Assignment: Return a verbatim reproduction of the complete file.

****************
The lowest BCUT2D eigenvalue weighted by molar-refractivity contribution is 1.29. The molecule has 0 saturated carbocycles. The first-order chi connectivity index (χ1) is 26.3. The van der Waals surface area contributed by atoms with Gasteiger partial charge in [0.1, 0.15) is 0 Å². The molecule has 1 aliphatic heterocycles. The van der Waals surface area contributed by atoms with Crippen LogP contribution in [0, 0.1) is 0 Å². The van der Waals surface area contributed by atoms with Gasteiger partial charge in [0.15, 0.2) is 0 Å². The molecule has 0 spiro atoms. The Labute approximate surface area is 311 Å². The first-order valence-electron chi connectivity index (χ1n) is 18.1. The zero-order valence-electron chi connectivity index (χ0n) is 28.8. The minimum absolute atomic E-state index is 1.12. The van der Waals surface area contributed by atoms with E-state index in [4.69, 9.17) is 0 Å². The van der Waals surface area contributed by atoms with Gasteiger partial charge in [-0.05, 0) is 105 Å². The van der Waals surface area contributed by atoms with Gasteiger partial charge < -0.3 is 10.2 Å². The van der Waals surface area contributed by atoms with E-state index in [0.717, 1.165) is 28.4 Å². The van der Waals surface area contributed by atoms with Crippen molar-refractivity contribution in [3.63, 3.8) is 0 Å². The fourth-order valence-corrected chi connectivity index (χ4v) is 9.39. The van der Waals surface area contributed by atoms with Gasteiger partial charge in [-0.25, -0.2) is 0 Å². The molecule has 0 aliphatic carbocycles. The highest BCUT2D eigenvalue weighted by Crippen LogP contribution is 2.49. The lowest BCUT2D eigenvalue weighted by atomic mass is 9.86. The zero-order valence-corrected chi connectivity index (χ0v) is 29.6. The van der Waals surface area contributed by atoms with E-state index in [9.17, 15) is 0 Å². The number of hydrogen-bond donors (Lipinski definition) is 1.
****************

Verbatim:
The lowest BCUT2D eigenvalue weighted by molar-refractivity contribution is 1.29. The molecule has 0 saturated carbocycles. The first-order chi connectivity index (χ1) is 26.3. The van der Waals surface area contributed by atoms with Gasteiger partial charge in [0.1, 0.15) is 0 Å². The molecule has 1 aliphatic heterocycles. The van der Waals surface area contributed by atoms with Crippen LogP contribution in [0, 0.1) is 0 Å². The van der Waals surface area contributed by atoms with Gasteiger partial charge in [0.15, 0.2) is 0 Å². The molecule has 0 spiro atoms. The Labute approximate surface area is 311 Å². The first-order valence-electron chi connectivity index (χ1n) is 18.1. The zero-order valence-electron chi connectivity index (χ0n) is 28.8. The minimum absolute atomic E-state index is 1.12. The van der Waals surface area contributed by atoms with E-state index in [4.69, 9.17) is 0 Å². The van der Waals surface area contributed by atoms with Gasteiger partial charge in [-0.05, 0) is 105 Å². The van der Waals surface area contributed by atoms with Gasteiger partial charge < -0.3 is 10.2 Å². The van der Waals surface area contributed by atoms with E-state index in [0.717, 1.165) is 28.4 Å². The van der Waals surface area contributed by atoms with Crippen molar-refractivity contribution in [3.63, 3.8) is 0 Å². The fourth-order valence-corrected chi connectivity index (χ4v) is 9.39. The van der Waals surface area contributed by atoms with Gasteiger partial charge in [-0.25, -0.2) is 0 Å². The molecule has 0 aliphatic carbocycles. The highest BCUT2D eigenvalue weighted by Crippen LogP contribution is 2.49. The lowest BCUT2D eigenvalue weighted by atomic mass is 9.86. The zero-order valence-corrected chi connectivity index (χ0v) is 29.6. The van der Waals surface area contributed by atoms with E-state index in [9.17, 15) is 0 Å². The number of hydrogen-bond donors (Lipinski definition) is 1.